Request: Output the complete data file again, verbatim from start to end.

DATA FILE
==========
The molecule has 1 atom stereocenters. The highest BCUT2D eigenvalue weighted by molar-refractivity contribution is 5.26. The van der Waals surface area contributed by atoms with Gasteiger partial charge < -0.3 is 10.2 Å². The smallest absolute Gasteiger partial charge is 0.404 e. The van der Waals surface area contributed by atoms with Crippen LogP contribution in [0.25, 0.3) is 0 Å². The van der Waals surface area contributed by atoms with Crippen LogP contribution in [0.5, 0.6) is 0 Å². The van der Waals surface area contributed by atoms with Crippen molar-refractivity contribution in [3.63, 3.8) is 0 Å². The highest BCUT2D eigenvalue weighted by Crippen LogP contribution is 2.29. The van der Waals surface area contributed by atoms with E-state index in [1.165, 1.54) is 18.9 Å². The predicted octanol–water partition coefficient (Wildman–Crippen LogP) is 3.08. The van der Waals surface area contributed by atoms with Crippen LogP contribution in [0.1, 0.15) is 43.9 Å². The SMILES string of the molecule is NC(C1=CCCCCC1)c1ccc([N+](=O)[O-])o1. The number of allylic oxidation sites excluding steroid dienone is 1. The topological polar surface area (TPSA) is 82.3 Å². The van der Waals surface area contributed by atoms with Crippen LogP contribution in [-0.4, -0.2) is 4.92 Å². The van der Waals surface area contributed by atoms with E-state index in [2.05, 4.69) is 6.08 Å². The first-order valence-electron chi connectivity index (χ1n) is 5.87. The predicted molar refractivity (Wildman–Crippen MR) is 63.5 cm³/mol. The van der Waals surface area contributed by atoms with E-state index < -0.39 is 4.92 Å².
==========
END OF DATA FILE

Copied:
The molecule has 1 atom stereocenters. The highest BCUT2D eigenvalue weighted by molar-refractivity contribution is 5.26. The van der Waals surface area contributed by atoms with Gasteiger partial charge < -0.3 is 10.2 Å². The smallest absolute Gasteiger partial charge is 0.404 e. The van der Waals surface area contributed by atoms with Crippen LogP contribution in [0.25, 0.3) is 0 Å². The van der Waals surface area contributed by atoms with Crippen LogP contribution in [0.5, 0.6) is 0 Å². The van der Waals surface area contributed by atoms with Crippen molar-refractivity contribution in [3.63, 3.8) is 0 Å². The highest BCUT2D eigenvalue weighted by Crippen LogP contribution is 2.29. The van der Waals surface area contributed by atoms with E-state index in [1.165, 1.54) is 18.9 Å². The predicted octanol–water partition coefficient (Wildman–Crippen LogP) is 3.08. The van der Waals surface area contributed by atoms with Crippen LogP contribution in [0.1, 0.15) is 43.9 Å². The SMILES string of the molecule is NC(C1=CCCCCC1)c1ccc([N+](=O)[O-])o1. The number of allylic oxidation sites excluding steroid dienone is 1. The topological polar surface area (TPSA) is 82.3 Å². The van der Waals surface area contributed by atoms with Crippen LogP contribution in [-0.4, -0.2) is 4.92 Å². The van der Waals surface area contributed by atoms with E-state index in [2.05, 4.69) is 6.08 Å². The first-order valence-electron chi connectivity index (χ1n) is 5.87. The predicted molar refractivity (Wildman–Crippen MR) is 63.5 cm³/mol. The van der Waals surface area contributed by atoms with E-state index < -0.39 is 4.92 Å².